Below is a letter to the editor in the Harbor Country News from former City Council member Donna Messinger. Donna was motivated into running due in part to decisions being made by City Council members during hurriedly scheduled meetings with few if any citizens in attendance. The Council did not audio or video record their meetings, leaving the public uninformed for a month until the minutes were finally made available.
When Donna and the other new Council members made a commitment to sharing public information, it was greatly enhanced by video streamed meetings. This move for a more inclusive government was a public services for people who could not attend the meetings. Shut-in elderly, parents with small children, second home owners, evening shift workers or citizens who traveled all were encouraged to be included in public discourse through the resolution Donna helped pass. It was greatly appreciated by many of us who wish she was still on the Council. She never swayed from her commitment to transparency or representing the citizens instead of herself.
Letter to the Editor from Donna Messinger
Harbor Country News – March 7, 2018
When I was elected to the City Council, one of my most earnest campaign pledges was for more transparency at city hall, It became a reality when I voted with the majority of the council members for a new policy to provide live video stream of all public meetings.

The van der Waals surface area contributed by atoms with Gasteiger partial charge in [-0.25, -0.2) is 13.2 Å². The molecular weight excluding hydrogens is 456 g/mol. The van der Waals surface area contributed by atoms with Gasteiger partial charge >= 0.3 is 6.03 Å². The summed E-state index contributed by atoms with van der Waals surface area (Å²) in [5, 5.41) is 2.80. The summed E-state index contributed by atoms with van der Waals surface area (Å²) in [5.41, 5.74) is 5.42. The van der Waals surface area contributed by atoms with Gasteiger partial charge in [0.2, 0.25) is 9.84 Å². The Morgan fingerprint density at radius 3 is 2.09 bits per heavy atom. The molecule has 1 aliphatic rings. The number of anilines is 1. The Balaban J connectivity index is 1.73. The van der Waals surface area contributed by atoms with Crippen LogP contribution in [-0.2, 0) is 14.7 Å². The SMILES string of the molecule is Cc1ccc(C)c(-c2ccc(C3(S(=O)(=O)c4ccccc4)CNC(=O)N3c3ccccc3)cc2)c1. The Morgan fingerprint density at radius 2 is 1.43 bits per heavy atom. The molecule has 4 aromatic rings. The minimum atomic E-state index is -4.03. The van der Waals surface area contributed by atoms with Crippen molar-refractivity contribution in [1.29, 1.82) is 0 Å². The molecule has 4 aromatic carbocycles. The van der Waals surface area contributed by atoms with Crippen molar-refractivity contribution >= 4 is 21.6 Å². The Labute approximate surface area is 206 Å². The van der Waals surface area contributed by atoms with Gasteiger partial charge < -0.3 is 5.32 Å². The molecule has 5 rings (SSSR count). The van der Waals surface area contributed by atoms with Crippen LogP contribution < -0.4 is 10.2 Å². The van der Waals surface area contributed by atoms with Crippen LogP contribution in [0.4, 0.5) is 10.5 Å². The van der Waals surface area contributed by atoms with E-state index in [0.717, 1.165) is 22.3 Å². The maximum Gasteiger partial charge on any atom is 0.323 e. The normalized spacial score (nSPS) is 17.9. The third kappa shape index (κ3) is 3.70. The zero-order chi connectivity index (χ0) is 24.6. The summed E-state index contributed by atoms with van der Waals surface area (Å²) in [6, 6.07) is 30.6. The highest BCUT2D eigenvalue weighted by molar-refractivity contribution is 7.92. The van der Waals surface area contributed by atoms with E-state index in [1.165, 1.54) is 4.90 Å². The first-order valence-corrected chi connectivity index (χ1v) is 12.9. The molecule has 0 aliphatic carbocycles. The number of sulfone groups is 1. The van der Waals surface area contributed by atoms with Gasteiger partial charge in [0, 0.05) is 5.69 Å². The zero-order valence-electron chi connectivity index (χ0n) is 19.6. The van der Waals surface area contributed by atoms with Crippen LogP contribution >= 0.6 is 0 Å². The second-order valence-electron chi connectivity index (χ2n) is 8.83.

I received many thanks from residents who said that they usually did not have the option to attend meetings but never failed to view the proceedings on the City’s web-site. I was proud of helping to increase transparency and government participation.
I can only hope the majority of the City Council members understand they hold the responsibility of both making and overturning policies at public meetings and that they take this issue up at their March meeting. The public has a right to public input and to hear the debate by their elected representatives concerning this important issue of transparency. Nobody can possibly think that $4,000 a year for the upkeep of the video streaming equipment is too high a price for open government.